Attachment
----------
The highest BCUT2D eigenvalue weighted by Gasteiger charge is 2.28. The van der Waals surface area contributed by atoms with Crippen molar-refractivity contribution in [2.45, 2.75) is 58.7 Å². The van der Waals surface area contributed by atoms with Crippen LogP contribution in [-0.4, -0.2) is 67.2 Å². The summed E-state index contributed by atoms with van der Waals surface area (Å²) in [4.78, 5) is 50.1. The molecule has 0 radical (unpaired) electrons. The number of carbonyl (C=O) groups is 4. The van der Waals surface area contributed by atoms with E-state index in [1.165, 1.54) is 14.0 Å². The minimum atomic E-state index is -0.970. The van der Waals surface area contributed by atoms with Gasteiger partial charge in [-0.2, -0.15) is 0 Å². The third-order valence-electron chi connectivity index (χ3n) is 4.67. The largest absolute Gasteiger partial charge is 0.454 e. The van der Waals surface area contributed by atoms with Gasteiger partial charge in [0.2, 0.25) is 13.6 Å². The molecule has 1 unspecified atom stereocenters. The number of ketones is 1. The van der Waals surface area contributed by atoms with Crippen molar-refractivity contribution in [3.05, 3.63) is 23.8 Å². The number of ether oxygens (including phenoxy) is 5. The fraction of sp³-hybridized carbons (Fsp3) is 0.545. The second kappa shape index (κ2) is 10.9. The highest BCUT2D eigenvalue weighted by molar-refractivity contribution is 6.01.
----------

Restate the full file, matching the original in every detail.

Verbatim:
The highest BCUT2D eigenvalue weighted by Gasteiger charge is 2.28. The van der Waals surface area contributed by atoms with Crippen molar-refractivity contribution in [2.45, 2.75) is 58.7 Å². The van der Waals surface area contributed by atoms with Crippen LogP contribution in [-0.4, -0.2) is 67.2 Å². The summed E-state index contributed by atoms with van der Waals surface area (Å²) in [4.78, 5) is 50.1. The molecule has 0 radical (unpaired) electrons. The number of carbonyl (C=O) groups is 4. The van der Waals surface area contributed by atoms with E-state index in [1.165, 1.54) is 14.0 Å². The minimum atomic E-state index is -0.970. The van der Waals surface area contributed by atoms with Gasteiger partial charge in [-0.2, -0.15) is 0 Å². The third-order valence-electron chi connectivity index (χ3n) is 4.67. The largest absolute Gasteiger partial charge is 0.454 e. The van der Waals surface area contributed by atoms with Gasteiger partial charge in [0.2, 0.25) is 13.6 Å². The molecule has 1 unspecified atom stereocenters. The number of ketones is 1. The van der Waals surface area contributed by atoms with Crippen molar-refractivity contribution in [3.05, 3.63) is 23.8 Å². The number of ether oxygens (including phenoxy) is 5. The fraction of sp³-hybridized carbons (Fsp3) is 0.545. The second kappa shape index (κ2) is 10.9. The highest BCUT2D eigenvalue weighted by molar-refractivity contribution is 6.01.